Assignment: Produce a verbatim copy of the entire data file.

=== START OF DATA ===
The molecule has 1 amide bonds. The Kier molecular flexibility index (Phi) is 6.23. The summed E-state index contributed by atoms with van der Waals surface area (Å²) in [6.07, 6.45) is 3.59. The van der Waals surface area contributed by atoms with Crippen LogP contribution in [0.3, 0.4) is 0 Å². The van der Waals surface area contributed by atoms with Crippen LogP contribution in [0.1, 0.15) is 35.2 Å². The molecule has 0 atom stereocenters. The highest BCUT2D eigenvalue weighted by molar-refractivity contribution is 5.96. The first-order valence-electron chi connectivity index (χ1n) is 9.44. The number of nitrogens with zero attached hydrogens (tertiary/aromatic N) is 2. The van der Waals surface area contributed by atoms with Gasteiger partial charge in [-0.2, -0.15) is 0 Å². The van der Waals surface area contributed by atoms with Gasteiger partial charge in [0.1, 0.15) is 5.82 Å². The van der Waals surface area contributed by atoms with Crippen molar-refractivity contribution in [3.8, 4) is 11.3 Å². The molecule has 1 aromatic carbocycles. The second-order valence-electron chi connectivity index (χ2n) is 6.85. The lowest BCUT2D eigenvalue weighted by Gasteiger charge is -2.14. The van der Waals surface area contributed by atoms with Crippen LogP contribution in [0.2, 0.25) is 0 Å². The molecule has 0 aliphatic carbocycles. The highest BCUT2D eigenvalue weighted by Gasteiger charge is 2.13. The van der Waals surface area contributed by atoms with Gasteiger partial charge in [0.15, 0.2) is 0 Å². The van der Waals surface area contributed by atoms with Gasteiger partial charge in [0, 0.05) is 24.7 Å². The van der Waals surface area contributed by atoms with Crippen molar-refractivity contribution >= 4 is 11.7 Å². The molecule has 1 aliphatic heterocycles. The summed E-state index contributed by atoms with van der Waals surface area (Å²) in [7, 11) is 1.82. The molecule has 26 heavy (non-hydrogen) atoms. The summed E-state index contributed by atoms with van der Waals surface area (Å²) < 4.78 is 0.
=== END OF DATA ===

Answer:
The molecule has 1 amide bonds. The Kier molecular flexibility index (Phi) is 6.23. The summed E-state index contributed by atoms with van der Waals surface area (Å²) in [6.07, 6.45) is 3.59. The van der Waals surface area contributed by atoms with Crippen LogP contribution in [0.3, 0.4) is 0 Å². The van der Waals surface area contributed by atoms with Crippen LogP contribution in [0.1, 0.15) is 35.2 Å². The molecule has 0 atom stereocenters. The highest BCUT2D eigenvalue weighted by molar-refractivity contribution is 5.96. The first-order valence-electron chi connectivity index (χ1n) is 9.44. The number of nitrogens with zero attached hydrogens (tertiary/aromatic N) is 2. The van der Waals surface area contributed by atoms with Gasteiger partial charge in [-0.2, -0.15) is 0 Å². The van der Waals surface area contributed by atoms with Gasteiger partial charge in [0.1, 0.15) is 5.82 Å². The van der Waals surface area contributed by atoms with Crippen molar-refractivity contribution in [3.8, 4) is 11.3 Å². The molecule has 1 aromatic carbocycles. The second-order valence-electron chi connectivity index (χ2n) is 6.85. The lowest BCUT2D eigenvalue weighted by Gasteiger charge is -2.14. The van der Waals surface area contributed by atoms with Crippen LogP contribution in [0.2, 0.25) is 0 Å². The molecule has 0 aliphatic carbocycles. The highest BCUT2D eigenvalue weighted by Gasteiger charge is 2.13. The van der Waals surface area contributed by atoms with Gasteiger partial charge in [0.15, 0.2) is 0 Å². The van der Waals surface area contributed by atoms with Gasteiger partial charge in [0, 0.05) is 24.7 Å². The van der Waals surface area contributed by atoms with Crippen molar-refractivity contribution >= 4 is 11.7 Å². The molecule has 1 aliphatic heterocycles. The summed E-state index contributed by atoms with van der Waals surface area (Å²) in [7, 11) is 1.82. The molecule has 26 heavy (non-hydrogen) atoms. The summed E-state index contributed by atoms with van der Waals surface area (Å²) < 4.78 is 0.